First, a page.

we had a fuzzy orange filly shed out a beautiful black bay. Then we instantly knew her name was Ava, a dark haired beauty. I wish that we had known that before her inspection naming. But, yes, she was ORANGE!
About the only time losing is more fun than winning is when you're fighting temptation.
-- Tom Wilson, actor & comedian
It would be easier to say for certain with pictures. Also do you have pictures of the dam before she greyed out, or know what base color the dam is? Any color can turn grey if the grey gene is there. Your filly could be grey too.
If the sire is a chestnut he is not carrying the black gene and can only pas on red (chestnut) but could be carrying Agouti and pass on that. If the dam is a bay underneath the grey than she could pass on bay.
You haven't really given enough info to say either way.
I don't meant to assume what you do or don't know about Equine color, but for more info you can visit:
Some from when she was born and a few the day after I clipped her.
The clipped photos, you can see the roots of her mane are dark and when you look at it closely it is black. The roots of her tail are coming in black as well. There is also, dark brown hair that is ringing her eyes.
Also, mom is in some of the photos and there is one of mom at 2 yrs old.
Does she have some Welsh in her? I ask because my cob filly at three is every shade of chestnut right now and her mane is every color known to the horse world. She always seems to be changing.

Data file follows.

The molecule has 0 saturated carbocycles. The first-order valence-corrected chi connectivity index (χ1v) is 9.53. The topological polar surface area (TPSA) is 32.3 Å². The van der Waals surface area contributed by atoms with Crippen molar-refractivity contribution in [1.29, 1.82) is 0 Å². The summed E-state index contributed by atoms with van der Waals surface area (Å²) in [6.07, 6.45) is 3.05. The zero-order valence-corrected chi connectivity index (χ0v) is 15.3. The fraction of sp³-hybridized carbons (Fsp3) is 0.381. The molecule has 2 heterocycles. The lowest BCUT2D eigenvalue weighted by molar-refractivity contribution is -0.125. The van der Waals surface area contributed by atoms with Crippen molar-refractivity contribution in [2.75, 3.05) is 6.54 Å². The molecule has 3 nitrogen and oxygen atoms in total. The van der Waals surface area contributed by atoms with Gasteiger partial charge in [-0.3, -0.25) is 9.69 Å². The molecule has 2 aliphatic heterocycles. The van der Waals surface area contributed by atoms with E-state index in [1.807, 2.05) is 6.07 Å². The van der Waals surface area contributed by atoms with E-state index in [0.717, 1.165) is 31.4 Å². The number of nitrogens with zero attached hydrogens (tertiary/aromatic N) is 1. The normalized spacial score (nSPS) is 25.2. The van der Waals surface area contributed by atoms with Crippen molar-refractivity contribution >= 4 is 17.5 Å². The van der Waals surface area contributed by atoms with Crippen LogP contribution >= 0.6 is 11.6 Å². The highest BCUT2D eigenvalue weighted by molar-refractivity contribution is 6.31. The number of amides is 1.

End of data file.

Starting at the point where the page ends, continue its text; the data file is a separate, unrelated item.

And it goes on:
She is lovely no matter what color she is. Have fun at Devon.
No black on her legs above the socks. She is chestnut. I have had several chestuts with a lot of black hairs in their mane and tail. Liver and darker chestnut often has that. The black comes in after a month or so and makes a sharp contrast. The inside (new growth) of the tail hairs are also black.
Poniesofmydreams- Yes her sire is Twyford Cadog a Sec A and moms breeding is unknown but seems VERY welshy.
Glad to hear you all like her too. The best part is she is SO sweet. She doesn't bite or kick or anything. When you give her a scratch she grooms you back and when you call her name in the field she whinnys and comes running.
She could end up a liver chestnut. Seeing black/very dark hairs coming through a baby chestnut coat is consistent with ending up with a liver chestnut or very rich chestnut horse. Although she doesn't look like she inherited the grey gene in her foal coat its still a possibility. A chestnut horse going grey will appear to be turning bay as the mane, tail and bits of the coat go darker before the lighter grey hairs are obvious. I'd say you need to wait for her to shed her coat a few more times before you know for sure what you end up with. Too bad they don't have a genetic test for liver chestnut yet, there is one for grey.